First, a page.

IBM partners with new Japanese chip maker, Rapidus, to produce cutting-edge chips
© Reuters. FILE PHOTO: The IBM logo is displayed on a screen on the floor of the New York Stock Exchange (NYSE) in New York, U.S., June 27, 2018. REUTERS/Brendan McDermid/File Photo
By Jane Lanhee Lee and Tim Kelly
OAKLAND, Calif./TOKYO (Reuters) – IBM On Tuesday, Corp said it was working with Rapidus, a Japanese government-backed start-up chipmaker, to help it manufacture the most advanced chips available.
The announcement comes as US-China relations remain tense, especially over chips, and Washington has recently restricted Beijing’s access to advanced semiconductor technology. Japan, which has long lost its lead in chip production, is now rushing to catch up and make sure its carmakers and information technology companies don’t lack this vital component.
Last month, Japan said it would invest 70 billion yen ($500 million) initially in Rapidus, a venture led by tech companies including sony (NYSE:) Group Corp and NEC Corp. While that’s small in the world of chipmaking, where factories can cost tens of billions of dollars to build, sources say more investments are underway.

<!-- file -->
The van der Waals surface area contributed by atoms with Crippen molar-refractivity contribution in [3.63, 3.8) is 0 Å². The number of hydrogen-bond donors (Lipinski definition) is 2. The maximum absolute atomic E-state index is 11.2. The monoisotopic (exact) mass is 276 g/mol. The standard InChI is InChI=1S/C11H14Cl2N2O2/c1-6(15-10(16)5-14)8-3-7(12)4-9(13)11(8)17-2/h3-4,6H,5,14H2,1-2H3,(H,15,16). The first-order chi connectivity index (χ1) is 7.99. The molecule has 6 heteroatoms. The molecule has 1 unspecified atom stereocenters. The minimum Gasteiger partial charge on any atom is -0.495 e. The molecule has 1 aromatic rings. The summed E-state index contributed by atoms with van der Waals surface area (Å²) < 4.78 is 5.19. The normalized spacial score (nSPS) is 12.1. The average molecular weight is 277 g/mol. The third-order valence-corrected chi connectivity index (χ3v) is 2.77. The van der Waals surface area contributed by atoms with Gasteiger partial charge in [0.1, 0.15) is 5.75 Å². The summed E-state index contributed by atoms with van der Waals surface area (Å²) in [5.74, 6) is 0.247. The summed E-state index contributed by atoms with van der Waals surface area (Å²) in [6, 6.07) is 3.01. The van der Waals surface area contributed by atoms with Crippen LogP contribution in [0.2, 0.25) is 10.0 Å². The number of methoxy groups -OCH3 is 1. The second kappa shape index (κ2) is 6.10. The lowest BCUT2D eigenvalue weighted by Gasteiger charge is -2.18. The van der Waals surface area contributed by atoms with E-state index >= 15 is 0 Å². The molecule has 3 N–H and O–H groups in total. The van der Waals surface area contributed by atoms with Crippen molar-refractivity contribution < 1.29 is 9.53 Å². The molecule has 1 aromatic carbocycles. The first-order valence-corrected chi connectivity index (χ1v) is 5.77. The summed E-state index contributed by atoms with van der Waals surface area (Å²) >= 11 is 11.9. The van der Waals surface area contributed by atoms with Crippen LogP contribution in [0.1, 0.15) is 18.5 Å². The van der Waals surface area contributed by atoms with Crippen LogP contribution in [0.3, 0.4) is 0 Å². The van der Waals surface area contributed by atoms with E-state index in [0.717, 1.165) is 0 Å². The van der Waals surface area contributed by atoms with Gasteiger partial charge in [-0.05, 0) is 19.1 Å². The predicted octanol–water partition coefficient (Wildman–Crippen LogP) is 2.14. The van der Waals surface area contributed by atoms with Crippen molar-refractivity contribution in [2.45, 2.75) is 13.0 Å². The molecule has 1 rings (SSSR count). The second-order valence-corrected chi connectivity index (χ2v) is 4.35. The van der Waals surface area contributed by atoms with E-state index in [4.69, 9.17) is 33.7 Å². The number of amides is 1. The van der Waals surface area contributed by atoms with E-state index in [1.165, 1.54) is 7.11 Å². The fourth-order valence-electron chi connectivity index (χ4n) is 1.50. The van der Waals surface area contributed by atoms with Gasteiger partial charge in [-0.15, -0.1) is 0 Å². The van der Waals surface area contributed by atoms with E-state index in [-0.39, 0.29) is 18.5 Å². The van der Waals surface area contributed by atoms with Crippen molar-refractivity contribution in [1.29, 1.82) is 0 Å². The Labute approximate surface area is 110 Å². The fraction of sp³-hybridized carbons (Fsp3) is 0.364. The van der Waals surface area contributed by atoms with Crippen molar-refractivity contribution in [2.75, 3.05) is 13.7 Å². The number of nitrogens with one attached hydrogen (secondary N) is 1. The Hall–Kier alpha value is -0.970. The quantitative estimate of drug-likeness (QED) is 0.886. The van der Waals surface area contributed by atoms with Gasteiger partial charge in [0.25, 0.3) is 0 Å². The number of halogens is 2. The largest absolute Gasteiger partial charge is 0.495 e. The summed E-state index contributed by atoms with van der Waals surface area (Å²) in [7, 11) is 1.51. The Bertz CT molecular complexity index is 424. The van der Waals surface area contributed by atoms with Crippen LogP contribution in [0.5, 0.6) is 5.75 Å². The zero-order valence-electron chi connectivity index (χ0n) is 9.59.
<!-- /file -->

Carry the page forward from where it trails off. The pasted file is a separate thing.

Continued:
International Business Machines (NYSE:) Corp.’s research director, Dario Gil, said the two companies will work together to produce the so-called 2-nanometer node chip IBM announced last year.
A “nanometer”, or billionth of a meter, in the chip industry now refers to a specific technology rather than measurement. In general, the smaller the number before the word “nanometer”, the more advanced the chip.
When asked if Japan could take the leap to produce such advanced technology as its most advanced factory now produces 40-nanometer chips, Gil said: “It’s not like you’re starting out. begin again”.
“Japan already has tremendous strengths in the semiconductor industry and from a materials and devices perspective are the global leaders in that field,” he told Reuters ahead of the announcement. “The technical and scientific expertise in Japan and the network of suppliers and partners around it is rich and strong.”
IBM said that as part of the agreement, Rapidus scientists and engineers will work alongside IBM Japan and IBM researchers at the Albany Nanotechnology Complex in New York state.
The new factory will be in Japan, although the companies have yet to announce the exact location.